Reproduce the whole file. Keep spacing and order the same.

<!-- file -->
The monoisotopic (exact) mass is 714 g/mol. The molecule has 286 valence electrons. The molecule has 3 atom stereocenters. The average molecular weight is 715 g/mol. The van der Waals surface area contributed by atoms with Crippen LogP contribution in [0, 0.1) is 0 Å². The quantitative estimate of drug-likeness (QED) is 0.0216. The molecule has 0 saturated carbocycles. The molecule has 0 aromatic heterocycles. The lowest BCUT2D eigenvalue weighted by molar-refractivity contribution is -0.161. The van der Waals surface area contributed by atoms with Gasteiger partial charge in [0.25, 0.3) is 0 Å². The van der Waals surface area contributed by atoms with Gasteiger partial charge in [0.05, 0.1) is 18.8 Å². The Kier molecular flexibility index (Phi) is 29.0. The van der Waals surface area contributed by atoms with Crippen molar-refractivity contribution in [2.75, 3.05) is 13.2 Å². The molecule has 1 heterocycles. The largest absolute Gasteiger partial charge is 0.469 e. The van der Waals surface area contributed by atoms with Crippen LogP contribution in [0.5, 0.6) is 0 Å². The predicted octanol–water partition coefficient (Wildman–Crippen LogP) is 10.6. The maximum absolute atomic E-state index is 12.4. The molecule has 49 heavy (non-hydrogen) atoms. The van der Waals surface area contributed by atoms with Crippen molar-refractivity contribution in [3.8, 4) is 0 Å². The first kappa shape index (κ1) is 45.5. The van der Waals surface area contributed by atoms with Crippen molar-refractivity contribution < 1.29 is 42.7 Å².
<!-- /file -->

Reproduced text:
The monoisotopic (exact) mass is 714 g/mol. The molecule has 286 valence electrons. The molecule has 3 atom stereocenters. The average molecular weight is 715 g/mol. The van der Waals surface area contributed by atoms with Crippen LogP contribution in [0, 0.1) is 0 Å². The quantitative estimate of drug-likeness (QED) is 0.0216. The molecule has 0 saturated carbocycles. The molecule has 0 aromatic heterocycles. The lowest BCUT2D eigenvalue weighted by molar-refractivity contribution is -0.161. The van der Waals surface area contributed by atoms with Gasteiger partial charge in [0.25, 0.3) is 0 Å². The van der Waals surface area contributed by atoms with Gasteiger partial charge in [0.05, 0.1) is 18.8 Å². The Kier molecular flexibility index (Phi) is 29.0. The van der Waals surface area contributed by atoms with Crippen molar-refractivity contribution in [2.75, 3.05) is 13.2 Å². The molecule has 1 heterocycles. The largest absolute Gasteiger partial charge is 0.469 e. The van der Waals surface area contributed by atoms with Crippen LogP contribution in [0.5, 0.6) is 0 Å². The predicted octanol–water partition coefficient (Wildman–Crippen LogP) is 10.6. The maximum absolute atomic E-state index is 12.4. The molecule has 49 heavy (non-hydrogen) atoms. The van der Waals surface area contributed by atoms with Crippen molar-refractivity contribution in [3.8, 4) is 0 Å². The first kappa shape index (κ1) is 45.5. The van der Waals surface area contributed by atoms with Crippen molar-refractivity contribution < 1.29 is 42.7 Å².